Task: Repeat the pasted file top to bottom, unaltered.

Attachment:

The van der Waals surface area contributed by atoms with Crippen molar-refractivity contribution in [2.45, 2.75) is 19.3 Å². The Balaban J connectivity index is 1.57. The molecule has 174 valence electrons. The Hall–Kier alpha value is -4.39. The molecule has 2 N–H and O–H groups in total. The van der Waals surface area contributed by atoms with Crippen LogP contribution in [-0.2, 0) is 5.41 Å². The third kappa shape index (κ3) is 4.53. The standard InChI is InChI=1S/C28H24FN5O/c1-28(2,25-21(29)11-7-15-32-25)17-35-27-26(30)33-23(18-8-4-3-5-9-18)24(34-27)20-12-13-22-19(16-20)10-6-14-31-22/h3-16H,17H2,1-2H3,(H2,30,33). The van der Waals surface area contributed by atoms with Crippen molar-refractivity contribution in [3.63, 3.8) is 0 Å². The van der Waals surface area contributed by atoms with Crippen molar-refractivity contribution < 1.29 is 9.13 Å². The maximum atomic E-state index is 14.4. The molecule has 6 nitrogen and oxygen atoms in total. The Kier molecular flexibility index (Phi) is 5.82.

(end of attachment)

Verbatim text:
The van der Waals surface area contributed by atoms with Crippen molar-refractivity contribution in [2.45, 2.75) is 19.3 Å². The Balaban J connectivity index is 1.57. The molecule has 174 valence electrons. The Hall–Kier alpha value is -4.39. The molecule has 2 N–H and O–H groups in total. The van der Waals surface area contributed by atoms with Crippen LogP contribution in [-0.2, 0) is 5.41 Å². The third kappa shape index (κ3) is 4.53. The standard InChI is InChI=1S/C28H24FN5O/c1-28(2,25-21(29)11-7-15-32-25)17-35-27-26(30)33-23(18-8-4-3-5-9-18)24(34-27)20-12-13-22-19(16-20)10-6-14-31-22/h3-16H,17H2,1-2H3,(H2,30,33). The van der Waals surface area contributed by atoms with Crippen molar-refractivity contribution in [3.63, 3.8) is 0 Å². The van der Waals surface area contributed by atoms with Crippen molar-refractivity contribution < 1.29 is 9.13 Å². The maximum atomic E-state index is 14.4. The molecule has 6 nitrogen and oxygen atoms in total. The Kier molecular flexibility index (Phi) is 5.82.